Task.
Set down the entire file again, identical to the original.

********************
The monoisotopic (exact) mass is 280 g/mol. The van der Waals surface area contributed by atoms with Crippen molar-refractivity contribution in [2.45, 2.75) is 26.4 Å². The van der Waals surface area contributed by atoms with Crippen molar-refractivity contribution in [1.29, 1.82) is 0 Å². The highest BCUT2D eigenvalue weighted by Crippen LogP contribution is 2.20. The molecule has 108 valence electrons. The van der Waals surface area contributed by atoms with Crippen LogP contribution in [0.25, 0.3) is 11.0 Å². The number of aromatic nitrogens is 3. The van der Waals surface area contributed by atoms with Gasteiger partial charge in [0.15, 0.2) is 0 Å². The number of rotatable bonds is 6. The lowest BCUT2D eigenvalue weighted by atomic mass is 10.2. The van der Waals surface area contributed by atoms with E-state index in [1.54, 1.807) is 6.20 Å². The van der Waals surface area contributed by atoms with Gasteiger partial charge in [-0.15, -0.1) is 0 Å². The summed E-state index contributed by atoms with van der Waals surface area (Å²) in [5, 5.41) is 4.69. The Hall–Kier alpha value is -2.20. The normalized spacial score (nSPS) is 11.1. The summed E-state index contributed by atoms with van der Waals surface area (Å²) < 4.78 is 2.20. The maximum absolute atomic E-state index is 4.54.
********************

The monoisotopic (exact) mass is 280 g/mol. The van der Waals surface area contributed by atoms with Crippen molar-refractivity contribution in [2.45, 2.75) is 26.4 Å². The van der Waals surface area contributed by atoms with Crippen molar-refractivity contribution in [1.29, 1.82) is 0 Å². The highest BCUT2D eigenvalue weighted by Crippen LogP contribution is 2.20. The molecule has 108 valence electrons. The van der Waals surface area contributed by atoms with Crippen LogP contribution in [0.25, 0.3) is 11.0 Å². The number of aromatic nitrogens is 3. The van der Waals surface area contributed by atoms with Gasteiger partial charge in [0.15, 0.2) is 0 Å². The number of rotatable bonds is 6. The lowest BCUT2D eigenvalue weighted by atomic mass is 10.2. The van der Waals surface area contributed by atoms with E-state index in [1.54, 1.807) is 6.20 Å². The van der Waals surface area contributed by atoms with Gasteiger partial charge in [-0.15, -0.1) is 0 Å². The summed E-state index contributed by atoms with van der Waals surface area (Å²) in [5, 5.41) is 4.69. The Hall–Kier alpha value is -2.20. The normalized spacial score (nSPS) is 11.1. The summed E-state index contributed by atoms with van der Waals surface area (Å²) < 4.78 is 2.20. The maximum absolute atomic E-state index is 4.54.